Last edited by matt151617; 09-03-2011 at 12:17 PM.
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Old 09-03-2011, 05:02 PM   #5
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Quote:
Originally Posted by kmk7110

Figured I'd run new 12/2 romex to the Fridge, (fridge non gfci dedicated 20 amp line) and the counter space run 20amp gfci outlet for 3 outlets. Gfci first outlet and the other 2 ran off that outlet to protect the 2 others as well. Ran the lines through holes drilled in the floor joists to panel. Correct?
In canada we are allowed only 2 20 amp receptacles for counter plughs
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Old 09-03-2011, 05:09 PM   #6
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Originally Posted by matt151617 View Post

You also might want to check the splices and redo them properly if necessary (twist connectors secured with electrical tape).
You MUST re-do the splices if they are in free air with no box. Without question.

Also, do not tape up wire nuts. There is absolutely NO reason for it.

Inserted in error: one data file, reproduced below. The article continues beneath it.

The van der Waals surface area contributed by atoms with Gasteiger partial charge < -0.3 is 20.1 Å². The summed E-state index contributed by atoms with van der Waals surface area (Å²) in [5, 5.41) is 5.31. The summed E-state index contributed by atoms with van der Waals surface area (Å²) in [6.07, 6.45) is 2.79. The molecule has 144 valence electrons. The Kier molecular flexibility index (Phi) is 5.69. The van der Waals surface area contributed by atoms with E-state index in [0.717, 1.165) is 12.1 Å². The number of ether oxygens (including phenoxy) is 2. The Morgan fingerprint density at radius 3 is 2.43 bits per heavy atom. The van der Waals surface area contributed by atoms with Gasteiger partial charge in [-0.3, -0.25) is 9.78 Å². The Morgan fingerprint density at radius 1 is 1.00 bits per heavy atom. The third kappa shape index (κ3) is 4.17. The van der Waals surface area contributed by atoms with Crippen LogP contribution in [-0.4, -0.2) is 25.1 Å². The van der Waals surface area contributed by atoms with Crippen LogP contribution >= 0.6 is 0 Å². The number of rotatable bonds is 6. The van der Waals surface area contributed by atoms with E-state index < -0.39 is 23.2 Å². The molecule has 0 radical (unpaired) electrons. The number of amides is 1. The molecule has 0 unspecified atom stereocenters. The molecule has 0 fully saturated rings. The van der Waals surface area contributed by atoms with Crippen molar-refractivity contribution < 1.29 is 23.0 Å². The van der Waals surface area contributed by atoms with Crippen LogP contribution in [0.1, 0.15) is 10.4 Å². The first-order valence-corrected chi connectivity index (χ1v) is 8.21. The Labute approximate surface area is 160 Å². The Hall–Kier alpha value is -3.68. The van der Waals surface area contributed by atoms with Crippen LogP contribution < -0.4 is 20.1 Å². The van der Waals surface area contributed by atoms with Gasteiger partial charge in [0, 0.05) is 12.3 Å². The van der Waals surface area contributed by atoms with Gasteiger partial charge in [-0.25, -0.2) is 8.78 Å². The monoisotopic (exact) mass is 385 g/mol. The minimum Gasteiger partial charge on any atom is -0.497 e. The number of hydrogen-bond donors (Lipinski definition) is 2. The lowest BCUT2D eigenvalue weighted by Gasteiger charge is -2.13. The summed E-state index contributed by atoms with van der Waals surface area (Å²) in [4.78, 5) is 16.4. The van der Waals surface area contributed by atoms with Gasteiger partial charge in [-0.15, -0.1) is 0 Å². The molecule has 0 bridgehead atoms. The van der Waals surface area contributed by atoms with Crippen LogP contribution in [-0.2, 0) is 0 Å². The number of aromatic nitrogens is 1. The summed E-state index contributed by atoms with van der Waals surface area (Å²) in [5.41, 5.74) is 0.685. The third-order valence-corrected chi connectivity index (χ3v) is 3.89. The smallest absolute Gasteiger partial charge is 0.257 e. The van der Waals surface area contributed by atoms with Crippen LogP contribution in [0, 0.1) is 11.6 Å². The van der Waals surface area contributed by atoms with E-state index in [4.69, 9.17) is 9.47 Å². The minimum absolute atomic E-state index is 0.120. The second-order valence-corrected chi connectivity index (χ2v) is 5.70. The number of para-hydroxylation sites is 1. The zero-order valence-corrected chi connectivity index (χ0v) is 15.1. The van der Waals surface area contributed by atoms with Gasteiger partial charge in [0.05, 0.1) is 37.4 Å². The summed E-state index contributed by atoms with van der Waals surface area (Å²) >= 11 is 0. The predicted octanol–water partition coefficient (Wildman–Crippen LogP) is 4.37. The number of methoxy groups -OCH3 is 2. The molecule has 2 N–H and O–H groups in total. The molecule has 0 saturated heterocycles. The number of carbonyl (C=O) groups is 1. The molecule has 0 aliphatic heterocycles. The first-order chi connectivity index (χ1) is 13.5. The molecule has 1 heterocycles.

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Old 09-03-2011, 05:30 PM   #7
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Originally Posted by Olsy View Post
In canada we are allowed only 2 20 amp receptacles for counter plughs
He's from Wisconsin so it really doesn't matter. And you're wrong as well.

FYI:

26-722 (b) - paraphrase
at least 2 branch circuits shall be provided for receptacles (15A or 20A t-slot) installed for kitchen counters in dwelling units
(i) no more than 2 receptacles on a branch circuit
(ii) no other outlets connected to these circuits
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Old 09-03-2011, 06:28 PM   #8
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Also, do not tape up wire nuts. There is absolutely NO reason for it.
Really? The books I've read always said to. Provides an extra level of security in case the twist connector somehow came loose. I have found a splice before that probably never had grabbed onto the wires, but it stayed in place by the electrical tape.
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Old 09-03-2011, 06:39 PM   #9
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Originally Posted by matt151617 View Post